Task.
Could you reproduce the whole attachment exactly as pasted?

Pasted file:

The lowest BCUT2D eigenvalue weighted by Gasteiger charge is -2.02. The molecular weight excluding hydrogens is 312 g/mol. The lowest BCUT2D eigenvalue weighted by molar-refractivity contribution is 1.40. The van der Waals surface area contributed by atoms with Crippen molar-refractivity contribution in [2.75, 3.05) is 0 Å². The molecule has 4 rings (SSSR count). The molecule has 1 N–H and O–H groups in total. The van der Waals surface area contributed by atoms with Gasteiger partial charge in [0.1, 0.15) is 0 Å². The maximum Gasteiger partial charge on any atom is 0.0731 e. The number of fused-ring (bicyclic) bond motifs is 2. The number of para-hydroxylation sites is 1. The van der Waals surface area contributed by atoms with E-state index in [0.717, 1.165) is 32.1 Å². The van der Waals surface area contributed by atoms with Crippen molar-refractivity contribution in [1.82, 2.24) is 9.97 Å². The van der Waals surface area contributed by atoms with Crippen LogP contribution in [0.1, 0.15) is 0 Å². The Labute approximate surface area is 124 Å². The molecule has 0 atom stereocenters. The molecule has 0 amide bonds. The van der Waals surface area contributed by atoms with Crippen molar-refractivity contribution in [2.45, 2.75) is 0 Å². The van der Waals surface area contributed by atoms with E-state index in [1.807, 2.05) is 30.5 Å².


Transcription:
The lowest BCUT2D eigenvalue weighted by Gasteiger charge is -2.02. The molecular weight excluding hydrogens is 312 g/mol. The lowest BCUT2D eigenvalue weighted by molar-refractivity contribution is 1.40. The van der Waals surface area contributed by atoms with Crippen molar-refractivity contribution in [2.75, 3.05) is 0 Å². The molecule has 4 rings (SSSR count). The molecule has 1 N–H and O–H groups in total. The van der Waals surface area contributed by atoms with Gasteiger partial charge in [0.1, 0.15) is 0 Å². The maximum Gasteiger partial charge on any atom is 0.0731 e. The number of fused-ring (bicyclic) bond motifs is 2. The number of para-hydroxylation sites is 1. The van der Waals surface area contributed by atoms with E-state index in [0.717, 1.165) is 32.1 Å². The van der Waals surface area contributed by atoms with Crippen molar-refractivity contribution in [1.82, 2.24) is 9.97 Å². The van der Waals surface area contributed by atoms with Crippen LogP contribution in [0.1, 0.15) is 0 Å². The Labute approximate surface area is 124 Å². The molecule has 0 atom stereocenters. The molecule has 0 amide bonds. The van der Waals surface area contributed by atoms with Crippen molar-refractivity contribution in [2.45, 2.75) is 0 Å². The van der Waals surface area contributed by atoms with E-state index in [1.807, 2.05) is 30.5 Å².